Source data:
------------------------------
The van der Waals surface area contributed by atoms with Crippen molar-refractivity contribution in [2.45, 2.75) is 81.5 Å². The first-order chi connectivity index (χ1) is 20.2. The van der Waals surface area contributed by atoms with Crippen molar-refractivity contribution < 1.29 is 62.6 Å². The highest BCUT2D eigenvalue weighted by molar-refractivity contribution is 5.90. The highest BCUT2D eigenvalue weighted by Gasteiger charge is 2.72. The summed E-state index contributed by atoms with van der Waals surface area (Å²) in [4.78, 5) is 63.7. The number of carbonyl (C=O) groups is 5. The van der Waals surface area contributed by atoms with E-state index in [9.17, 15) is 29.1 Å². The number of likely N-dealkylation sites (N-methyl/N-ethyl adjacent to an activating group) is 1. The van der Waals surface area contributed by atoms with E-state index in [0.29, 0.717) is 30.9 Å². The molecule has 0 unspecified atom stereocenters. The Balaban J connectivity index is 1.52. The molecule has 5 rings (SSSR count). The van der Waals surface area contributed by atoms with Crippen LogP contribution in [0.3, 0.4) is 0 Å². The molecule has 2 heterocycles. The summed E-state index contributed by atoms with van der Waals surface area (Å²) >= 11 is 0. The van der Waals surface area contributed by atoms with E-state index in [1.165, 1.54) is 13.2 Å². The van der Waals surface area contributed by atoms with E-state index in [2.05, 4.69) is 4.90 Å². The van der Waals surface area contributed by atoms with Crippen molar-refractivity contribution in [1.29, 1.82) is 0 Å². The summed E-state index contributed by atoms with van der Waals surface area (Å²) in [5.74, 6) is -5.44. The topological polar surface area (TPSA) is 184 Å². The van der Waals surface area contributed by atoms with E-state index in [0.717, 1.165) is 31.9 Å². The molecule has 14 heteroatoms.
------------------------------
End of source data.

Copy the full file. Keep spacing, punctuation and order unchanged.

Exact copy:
The van der Waals surface area contributed by atoms with Crippen molar-refractivity contribution in [2.45, 2.75) is 81.5 Å². The first-order chi connectivity index (χ1) is 20.2. The van der Waals surface area contributed by atoms with Crippen molar-refractivity contribution < 1.29 is 62.6 Å². The highest BCUT2D eigenvalue weighted by molar-refractivity contribution is 5.90. The highest BCUT2D eigenvalue weighted by Gasteiger charge is 2.72. The summed E-state index contributed by atoms with van der Waals surface area (Å²) in [4.78, 5) is 63.7. The number of carbonyl (C=O) groups is 5. The van der Waals surface area contributed by atoms with E-state index in [9.17, 15) is 29.1 Å². The number of likely N-dealkylation sites (N-methyl/N-ethyl adjacent to an activating group) is 1. The van der Waals surface area contributed by atoms with E-state index in [0.29, 0.717) is 30.9 Å². The molecule has 0 unspecified atom stereocenters. The Balaban J connectivity index is 1.52. The molecule has 5 rings (SSSR count). The van der Waals surface area contributed by atoms with Crippen LogP contribution in [0.3, 0.4) is 0 Å². The molecule has 2 heterocycles. The summed E-state index contributed by atoms with van der Waals surface area (Å²) >= 11 is 0. The van der Waals surface area contributed by atoms with E-state index in [1.165, 1.54) is 13.2 Å². The van der Waals surface area contributed by atoms with E-state index in [2.05, 4.69) is 4.90 Å². The van der Waals surface area contributed by atoms with Crippen molar-refractivity contribution in [1.29, 1.82) is 0 Å². The summed E-state index contributed by atoms with van der Waals surface area (Å²) in [5.74, 6) is -5.44. The topological polar surface area (TPSA) is 184 Å². The van der Waals surface area contributed by atoms with E-state index in [0.717, 1.165) is 31.9 Å². The molecule has 14 heteroatoms.